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HAVE YOU BEEN watching a lot of electronic images lately? Me too, including television, opera streaming, GMax aeroplane crafting, and occasional Zooming. I guess I count any screen, be it Panasonic Viera or Apple iMac27 and iPad or vintage Sony Vaio.
While giving my eyes a rest, I got to thinking about early television, when those of us of a certain age were fascinated by minuscule images in black and white, combined with snow and periodic test patterns.
“What’s a test pattern, Grandpa?”
SimanaitisSays has not been remiss in its examination of early television: See “TV History and Culture,” “The Birth of Los Angeles TV,” and “Earl Madman Muntz.”
This time around, in Parts 1 and 2 today and tomorrow, tidbits are gleaned from BBC Television: 50 Years, itself something of a vintage book published 35 years ago, plus some Internet sleuthing.
In his foreward, Bill Cotton, BBC TV Managing Director in 1986, wrote, “From the beginning, all those at Alexandra Palace, programme makers, technicians, and administrators, were operating virtually in a vacuum…. The public was familiar with the concept of television from ‘Ally Pally’ largely through the press; but comparatively few people had seen a broadcast.”
An Edwardian High-Tech Dream. BBC Television: 50 Years describes the contribution of Scottish electrical engineer Alan Campbell-Swinton.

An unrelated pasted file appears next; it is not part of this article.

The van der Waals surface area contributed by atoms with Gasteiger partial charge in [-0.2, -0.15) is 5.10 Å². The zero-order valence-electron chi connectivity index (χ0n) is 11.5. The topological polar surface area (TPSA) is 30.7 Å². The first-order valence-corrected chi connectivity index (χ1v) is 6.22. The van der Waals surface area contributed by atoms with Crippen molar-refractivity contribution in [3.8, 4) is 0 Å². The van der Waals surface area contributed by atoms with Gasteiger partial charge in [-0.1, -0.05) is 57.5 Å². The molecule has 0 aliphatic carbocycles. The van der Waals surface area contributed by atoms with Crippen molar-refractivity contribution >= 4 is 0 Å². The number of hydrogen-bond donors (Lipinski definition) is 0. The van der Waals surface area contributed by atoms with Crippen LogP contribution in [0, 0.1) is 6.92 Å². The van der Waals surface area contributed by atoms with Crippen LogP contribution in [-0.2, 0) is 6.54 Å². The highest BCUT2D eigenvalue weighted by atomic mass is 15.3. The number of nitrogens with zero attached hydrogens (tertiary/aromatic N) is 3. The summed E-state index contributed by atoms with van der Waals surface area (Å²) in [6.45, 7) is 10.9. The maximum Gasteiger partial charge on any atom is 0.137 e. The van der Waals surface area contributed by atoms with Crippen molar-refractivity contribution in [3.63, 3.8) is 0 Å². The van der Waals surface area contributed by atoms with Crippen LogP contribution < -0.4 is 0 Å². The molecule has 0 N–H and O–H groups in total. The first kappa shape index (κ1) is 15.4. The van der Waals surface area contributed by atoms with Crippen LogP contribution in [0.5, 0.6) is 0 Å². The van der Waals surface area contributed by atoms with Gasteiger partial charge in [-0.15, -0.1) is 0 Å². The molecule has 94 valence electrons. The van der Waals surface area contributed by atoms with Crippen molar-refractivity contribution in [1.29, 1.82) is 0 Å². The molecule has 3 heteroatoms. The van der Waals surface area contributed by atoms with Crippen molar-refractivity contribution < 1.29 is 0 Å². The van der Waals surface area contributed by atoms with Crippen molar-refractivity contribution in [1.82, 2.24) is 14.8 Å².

Campbell-Swinton conceived of firing electrons at a cathode-ray screen in a sweeping beam, releasing charge and creating varying strength impulses. These impulses could be amplified, fed to a transmitter, and received by another cathode-ray tube, thus recreating the image.
Technology had to catch up with his imagination. In 1931, Vladimir Zworykin, a Russian-born physicist working in America, came up with the idea of a mosaic of separate photo cells arrayed on the cathode-ray screen. He called it an Iconoscope.
Competing Technologies. BBC Television: 50 Years notes, “The official opening of the service was on the afternoon of November 2nd  and took place twice: first by the Baird system and then by the Marconi-E.M.I system.”
E.M.I. had evolved in 1931 from a merger of two British recording firms: the Gramophone Company (also known as H.M.V. for “His Master’s Voice”) and Columbia Gramophone Company. E.M.I.’s success was helped by historical connections between H.M.V. and Radio Corporation of America (R.C.A.), which employed Zworykin.
The Baird system had electromechanical complexities that put it at a disadvantage over the Marconi-E.M.I.; the latter, completely electrical, had adopted the Swinton concept in 1934. The last Baird transmission was on January 30, 1937.
Tomorrow, we’ll see how BBC TV got on, until an abrupt hiatus beginning in September 1939. ds
© Dennis Simanaitis, SimanaitisSays.com, 2020
In 1950 we had a Muntz with a 7″ diagonal screen. Later we got an 11″ magnifying glass to in large the picture.
I have a digital copy of “The Birth of Los Angeles TV”,and enjoyed reminiscing. I grew up in SoCal (San Bernardino & Long Beach) from 1932-1955. My folks got our first tv when I was a senior in high school(1949). Don’t remember the brand, but it was a 10” screen and was probably twice as deep as it was high or wide! The one program that stands out in my memory was a weekday, afternoon talk/variety show with Al Jarvis, who was a local disc jockey on KLAC radio, and his very young girl Friday, Betty White.